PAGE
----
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Impact of guidance documents on translational large animal studies of cartilage repair

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Science Translational Medicine  21 Oct 2015:
Vol. 7, Issue 310, pp. 310re9
DOI: 10.1126/scitranslmed.aac7019

Advise and consent

Cicero1 was wrong: Sometimes someone CAN give you wiser advice than yourself. In the case of preclinical study design, sound advice can come from those who regulate the next steps in translation. For example, new therapy development for cartilage repair relies on costly preclinical studies in large animal models—horses, pigs, sheep, and others—for translation to human clinical trials. To ensure the efficacy and safety of these therapies before testing in human subjects, regulatory agencies such as the U.S. Food and Drug Administration and the European Medicines Agency have published guidance documents that outline best practices for study design and execution as well as appropriate metrics for data analysis. These documents were expected to influence the design and execution of large animal studies. Here, Pfeifer et al. put that hypothesis to the test with a systematic review of more than 100 publications stretching back two decades.

Surprisingly, and somewhat disappointingly, the availability of the documents appears to have little effect on adherence by researchers to the recommendations therein. Although overall adherence has been slowly increasing over time, the authors observed no correlation with the publication of guidance documents. In fact, the authors subjected one of their recent studies to the same analysis and found that it fared no better than average for the industry when it came to adherence to the regulatory guidance documents. Possible explanations for poor compliance include access to necessary infrastructure and expertise, differing intents for the data, and expense. The authors call for an increased effort by the field to conform to the guidance documents and for regulatory agencies to provide additional resources to facilitate the transition.

1Cicero (106 BC–43 BC) was a Roman philosopher credited for counseling that “Nobody can give you wiser advice than yourself.”


Promising therapies for cartilage repair are translated through large animal models toward human application. To guide this work, regulatory agencies publish recommendations (“guidance documents”) to direct pivotal large animal studies. These are meant to aid in study design, outline metrics for judging efficacy, and facilitate comparisons between studies. To determine the penetrance of these documents in the field, we synthesized the recommendations of the American Society for Testing and Materials, U.S. Food and Drug Administration, and European Medicines Agency into a scoring system and performed a systematic review of the past 20 years of preclinical cartilage repair studies. Our hypothesis was that the guidance documents would have a significant impact on how large animal cartilage repair studies were performed. A total of 114 publications meeting our inclusion criteria were reviewed for adherence to 24 categories extracted from the guidance documents, including 11 related to study design and description and 13 related to study outcomes. Overall, a weak positive trend was observed over time (P = 0.004, R2 = 0.07, slope = 0.63%/year), with overall adherence (the sum of study descriptors and outcomes) ranging from 32 ± 16% to 58 ± 14% in any individual year. There was no impact of the publication of the guidance documents on adherence (P = 0.264 to 0.50). Given that improved adherence would expedite translation, we discuss the reasons for poor adherence and outline approaches to increase and promote their more widespread adoption.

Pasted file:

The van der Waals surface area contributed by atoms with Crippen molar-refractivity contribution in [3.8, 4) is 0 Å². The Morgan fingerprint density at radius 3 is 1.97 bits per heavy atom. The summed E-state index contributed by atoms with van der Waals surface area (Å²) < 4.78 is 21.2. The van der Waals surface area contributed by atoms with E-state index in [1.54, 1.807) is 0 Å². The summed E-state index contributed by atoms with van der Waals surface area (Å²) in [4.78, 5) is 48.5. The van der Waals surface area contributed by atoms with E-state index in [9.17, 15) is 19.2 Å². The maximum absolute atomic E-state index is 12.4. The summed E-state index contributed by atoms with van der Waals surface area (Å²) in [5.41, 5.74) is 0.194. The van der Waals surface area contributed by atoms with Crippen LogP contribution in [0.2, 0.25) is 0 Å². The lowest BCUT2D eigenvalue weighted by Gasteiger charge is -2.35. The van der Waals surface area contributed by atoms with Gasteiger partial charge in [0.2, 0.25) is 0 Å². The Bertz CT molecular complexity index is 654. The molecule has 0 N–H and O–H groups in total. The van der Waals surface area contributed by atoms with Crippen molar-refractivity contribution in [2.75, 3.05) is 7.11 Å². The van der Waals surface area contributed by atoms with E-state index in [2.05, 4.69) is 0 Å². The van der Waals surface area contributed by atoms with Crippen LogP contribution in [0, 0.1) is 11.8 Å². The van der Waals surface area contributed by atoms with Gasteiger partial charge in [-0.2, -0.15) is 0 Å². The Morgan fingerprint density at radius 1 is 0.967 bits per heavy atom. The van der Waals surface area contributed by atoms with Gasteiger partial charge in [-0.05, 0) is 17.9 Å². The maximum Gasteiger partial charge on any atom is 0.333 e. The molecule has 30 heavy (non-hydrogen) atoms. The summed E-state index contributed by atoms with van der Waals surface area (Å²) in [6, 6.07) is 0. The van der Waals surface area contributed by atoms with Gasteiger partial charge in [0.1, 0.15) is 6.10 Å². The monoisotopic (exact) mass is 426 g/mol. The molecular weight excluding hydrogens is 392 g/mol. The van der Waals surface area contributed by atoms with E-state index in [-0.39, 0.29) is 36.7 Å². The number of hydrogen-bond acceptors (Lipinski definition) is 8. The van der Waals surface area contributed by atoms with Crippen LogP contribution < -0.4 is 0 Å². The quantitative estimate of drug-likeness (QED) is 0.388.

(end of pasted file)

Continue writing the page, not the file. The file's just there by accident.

Articular cartilage defects are common (14) and, when left untreated, can lead to disabling joint disease (5). Hence, there has been considerable focus on developing new treatments. The field of regenerative cartilage therapeutics has evolved substantially since the advent of bone marrow stimulation and abrasion arthroplasty techniques (6, 7) to include both autograft and allograft osteochondral transplantation (8, 9) and the widespread use of cell-based autologous chondrocyte implantation (ACI) (10). Likewise, regenerative medicine–based approaches have been developed to improve on these techniques [for review, see (11)], including in vitro–grown engineered constructs (1214), biomaterial-based cell delivery systems (for next-generation ACI), and materials that serve as adjuvants to repair (used in conjunction with microfracture), with several “first-in-human” clinical trials of new repair technologies reported over the last few years (1517). The appearance of these reports speaks to the intense innovation occurring within this domain to provide both functional and durable repair of cartilage injuries.

In most (if not all) cases, translation of emerging regenerative approaches to clinical practice involves preclinical evaluation in an animal model. Large animal models (in particular, equine, ovine, caprine, porcine, and canine) are commonly used for final (pivotal) preclinical studies. Critical evaluation of new technologies in large animals can highlight the safety and efficacy of new therapies and also redirect designs to improve efficacy when preliminary versions fail. A number of recent reviews outline the strengths and weaknesses of these various large animal repair models (1821).